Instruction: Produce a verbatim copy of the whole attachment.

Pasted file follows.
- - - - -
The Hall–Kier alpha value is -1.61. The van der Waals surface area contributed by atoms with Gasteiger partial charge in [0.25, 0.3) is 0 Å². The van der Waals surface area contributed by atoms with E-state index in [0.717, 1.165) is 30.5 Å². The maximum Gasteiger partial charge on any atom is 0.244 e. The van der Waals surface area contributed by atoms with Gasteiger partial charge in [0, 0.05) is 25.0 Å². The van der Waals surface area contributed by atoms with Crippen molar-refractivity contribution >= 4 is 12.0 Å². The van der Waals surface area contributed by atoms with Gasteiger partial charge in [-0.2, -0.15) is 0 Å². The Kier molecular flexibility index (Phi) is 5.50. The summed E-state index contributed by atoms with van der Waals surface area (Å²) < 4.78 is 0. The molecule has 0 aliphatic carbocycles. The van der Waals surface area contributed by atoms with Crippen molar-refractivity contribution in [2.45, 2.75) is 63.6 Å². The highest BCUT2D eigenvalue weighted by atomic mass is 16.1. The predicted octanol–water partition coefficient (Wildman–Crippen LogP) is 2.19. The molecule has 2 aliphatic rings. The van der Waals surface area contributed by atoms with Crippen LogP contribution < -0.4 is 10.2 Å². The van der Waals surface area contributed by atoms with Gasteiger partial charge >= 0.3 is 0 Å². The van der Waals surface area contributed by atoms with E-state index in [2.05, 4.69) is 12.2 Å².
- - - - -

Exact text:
The Hall–Kier alpha value is -1.61. The van der Waals surface area contributed by atoms with Gasteiger partial charge in [0.25, 0.3) is 0 Å². The van der Waals surface area contributed by atoms with E-state index in [0.717, 1.165) is 30.5 Å². The maximum Gasteiger partial charge on any atom is 0.244 e. The van der Waals surface area contributed by atoms with Gasteiger partial charge in [0, 0.05) is 25.0 Å². The van der Waals surface area contributed by atoms with Crippen molar-refractivity contribution >= 4 is 12.0 Å². The van der Waals surface area contributed by atoms with Gasteiger partial charge in [-0.2, -0.15) is 0 Å². The Kier molecular flexibility index (Phi) is 5.50. The summed E-state index contributed by atoms with van der Waals surface area (Å²) < 4.78 is 0. The molecule has 0 aliphatic carbocycles. The van der Waals surface area contributed by atoms with Crippen molar-refractivity contribution in [2.45, 2.75) is 63.6 Å². The highest BCUT2D eigenvalue weighted by atomic mass is 16.1. The predicted octanol–water partition coefficient (Wildman–Crippen LogP) is 2.19. The molecule has 2 aliphatic rings. The van der Waals surface area contributed by atoms with Crippen LogP contribution < -0.4 is 10.2 Å². The van der Waals surface area contributed by atoms with Gasteiger partial charge >= 0.3 is 0 Å². The van der Waals surface area contributed by atoms with E-state index in [2.05, 4.69) is 12.2 Å².